Institutional investors increasingly launching operational platforms for hedge funds
An increasing number of institutional investors are building internal operational platforms or umbrella platforms for emerging portfolio managers to leverage upon.
This comes as a growing number of emerging managers are struggling to cope with rising regulatory costs and demands from investors for institutional standard infrastructure. Citi Prime Finance’s 2013 Business Expense Benchmark study estimates hedge funds with less than $300 million in Assets under Management (AuM) will struggle to pay for third party expenses and regulatory compliance through the 2 per-cent management fee.
By launching these platforms, investors enable managers to circumvent some of the operational challenges inherent during the early stages of a fund management business, while also saving costs. “Investors are in a dilemma. They recognise there is more alpha available from emerging managers, and this has been demonstrated in numerous studies. But simultaneously, these same managers often suffer from operational shortcomings. A handful of investors are simply launching their own platforms with institutional operational infrastructure, and asking managers they like to run their strategies on their platform,” said Marianne Scordel, founder of Bougeville Consulting.
Kevin LoPrimo, managing director and global head of hedge fund services and equity finance at Global Prime Partners in London, agreed. “Investors are building these platforms and the manager is almost like an outsourced trader for these investors. The platforms provide the operational support and compliance infrastructure and lets the manager do what they do best, and manage money,” he said.
Blackstone Alternative Asset Management, the $58 billion fund of hedge funds, launched such a platform in the summer, whereby fund managers will utilise its operational infrastructure. It is also a strategy employed by Millennium in New York.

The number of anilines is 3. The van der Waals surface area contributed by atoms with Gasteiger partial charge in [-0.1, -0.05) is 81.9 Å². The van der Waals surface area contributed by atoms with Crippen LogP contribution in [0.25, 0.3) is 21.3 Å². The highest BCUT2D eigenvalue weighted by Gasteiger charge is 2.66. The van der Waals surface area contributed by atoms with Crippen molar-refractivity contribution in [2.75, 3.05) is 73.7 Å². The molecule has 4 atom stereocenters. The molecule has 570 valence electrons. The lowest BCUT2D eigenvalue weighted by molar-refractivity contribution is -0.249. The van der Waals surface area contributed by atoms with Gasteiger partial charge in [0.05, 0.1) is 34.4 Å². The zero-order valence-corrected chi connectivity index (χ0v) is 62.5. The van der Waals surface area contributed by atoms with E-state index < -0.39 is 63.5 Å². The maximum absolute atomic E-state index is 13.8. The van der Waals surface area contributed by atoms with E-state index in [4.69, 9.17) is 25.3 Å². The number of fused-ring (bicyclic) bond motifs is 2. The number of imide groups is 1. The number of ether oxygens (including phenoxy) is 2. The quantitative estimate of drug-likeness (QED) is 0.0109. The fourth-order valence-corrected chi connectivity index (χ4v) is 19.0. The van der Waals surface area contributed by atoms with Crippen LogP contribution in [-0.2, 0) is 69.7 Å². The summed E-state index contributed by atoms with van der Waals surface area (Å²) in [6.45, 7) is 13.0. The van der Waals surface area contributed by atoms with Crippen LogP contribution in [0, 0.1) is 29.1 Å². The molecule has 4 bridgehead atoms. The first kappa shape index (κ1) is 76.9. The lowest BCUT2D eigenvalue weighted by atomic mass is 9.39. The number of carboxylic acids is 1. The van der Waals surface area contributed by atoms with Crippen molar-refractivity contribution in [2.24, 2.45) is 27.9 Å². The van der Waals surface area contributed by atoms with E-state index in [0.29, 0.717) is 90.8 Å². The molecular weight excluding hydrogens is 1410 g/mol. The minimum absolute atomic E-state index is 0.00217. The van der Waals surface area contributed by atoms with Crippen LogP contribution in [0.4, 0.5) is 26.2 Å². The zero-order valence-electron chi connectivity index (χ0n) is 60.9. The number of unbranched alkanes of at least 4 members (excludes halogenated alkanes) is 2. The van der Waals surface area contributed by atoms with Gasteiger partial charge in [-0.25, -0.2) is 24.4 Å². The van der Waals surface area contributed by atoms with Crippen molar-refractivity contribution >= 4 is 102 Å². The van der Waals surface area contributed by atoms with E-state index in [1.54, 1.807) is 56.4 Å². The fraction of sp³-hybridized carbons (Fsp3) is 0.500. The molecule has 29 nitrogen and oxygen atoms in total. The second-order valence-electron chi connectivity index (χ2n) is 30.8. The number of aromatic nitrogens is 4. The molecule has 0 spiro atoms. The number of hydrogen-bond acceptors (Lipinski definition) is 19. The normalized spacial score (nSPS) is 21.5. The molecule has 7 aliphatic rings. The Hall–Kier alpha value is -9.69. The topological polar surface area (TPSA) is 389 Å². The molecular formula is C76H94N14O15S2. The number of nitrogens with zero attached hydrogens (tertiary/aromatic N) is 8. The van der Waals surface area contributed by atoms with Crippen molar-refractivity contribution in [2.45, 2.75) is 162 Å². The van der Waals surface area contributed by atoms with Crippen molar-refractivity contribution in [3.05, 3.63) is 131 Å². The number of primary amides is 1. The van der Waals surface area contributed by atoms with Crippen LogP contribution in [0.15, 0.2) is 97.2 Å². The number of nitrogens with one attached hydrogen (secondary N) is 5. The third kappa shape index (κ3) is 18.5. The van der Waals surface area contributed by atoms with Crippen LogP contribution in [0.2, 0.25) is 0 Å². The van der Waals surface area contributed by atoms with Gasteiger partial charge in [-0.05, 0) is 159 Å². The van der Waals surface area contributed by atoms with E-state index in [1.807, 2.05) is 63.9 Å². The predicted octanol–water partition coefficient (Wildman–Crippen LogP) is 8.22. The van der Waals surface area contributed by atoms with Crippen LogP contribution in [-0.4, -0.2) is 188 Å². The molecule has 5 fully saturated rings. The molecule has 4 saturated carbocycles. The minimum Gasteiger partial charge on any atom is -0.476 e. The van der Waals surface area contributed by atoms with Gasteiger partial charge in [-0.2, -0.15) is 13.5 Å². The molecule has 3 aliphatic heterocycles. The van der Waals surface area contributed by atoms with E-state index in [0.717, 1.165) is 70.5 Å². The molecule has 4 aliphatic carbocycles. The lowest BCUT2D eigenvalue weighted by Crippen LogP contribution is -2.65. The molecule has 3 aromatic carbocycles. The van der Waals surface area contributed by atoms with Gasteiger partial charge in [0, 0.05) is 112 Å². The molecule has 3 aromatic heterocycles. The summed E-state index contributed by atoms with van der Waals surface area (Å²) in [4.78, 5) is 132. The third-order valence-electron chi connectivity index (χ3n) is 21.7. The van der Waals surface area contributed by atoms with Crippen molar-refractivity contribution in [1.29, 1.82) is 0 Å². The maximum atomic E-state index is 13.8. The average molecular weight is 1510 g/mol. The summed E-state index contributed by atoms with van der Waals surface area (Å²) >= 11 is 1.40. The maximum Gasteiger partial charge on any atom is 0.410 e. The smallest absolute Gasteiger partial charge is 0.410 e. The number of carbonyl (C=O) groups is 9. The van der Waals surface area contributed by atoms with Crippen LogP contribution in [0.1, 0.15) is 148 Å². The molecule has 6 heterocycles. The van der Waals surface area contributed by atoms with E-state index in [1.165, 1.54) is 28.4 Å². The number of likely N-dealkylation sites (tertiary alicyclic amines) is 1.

Some have warned such platforms risk contagion should a manager default. “The impact of a manager default would depend on the platform’s structure. If the platform has segregated cell structures, there will be no contagion. If there are no cell structures, and the platform is co-mingled, then there is a risk. Investors launching such products have to continually monitor their managers in real-time, and should there be problem, they need to shut down that manager,” said LoPrimo.
Interest in emerging hedge fund managers appears to be static. Internal market research conducted by Bougeville Consulting and GPP found that while 70 per-cent of investors said they will look at emerging managers “in theory” , only 25 per-cent had actually allocated. Nonetheless, those investors that do allocate tend to be sticky, according to the research. “We are getting more family offices calling in for introductions to good emerging managers as they are having problems finding them on their own,” said LoPrimo.
The challenges facing emerging managers are well-documented. Costs are rapidly rising at hedge funds. This increased expenditure is mainly attributable to the onslaught of global regulations on both sides of the Atlantic. Hedge fund managers must supply the Securities and Exchange Commission (SEC) with the highly-forensic Form PF document, and the National Futures Association (NFA) with a Form CPO-PQR. Meanwhile, in the EU, managers with more than €100 million are facing the Alternative Investment Fund Managers Directive (AIFMD), a regulatory initiative which BNY Mellon calculates could cost the average hedge fund manager anywhere between $300,000 and $1 million.
Total compliance spend by firms with $100 million in AuM was 18 basis points, half of which covered internal compensation for compliance personnel while the other half was spent on third party outsourcing and software charges, said the Citi study. It added firms managing between $500 million and $10 billion spent between three to four basis points on compliance.
A study conducted by AIMA, the Managed Funds Association (MFA) and KPMG of 200 managers running more than $910 billion in AuM estimated the total spend by hedge funds worldwide on regulatory compliance was $3 billion. The study –The Cost of Compliance - found the average spend on compliance at small fund managers was approximately $700,000; $6 million at mid-sized funds, and $14 million at large hedge funds.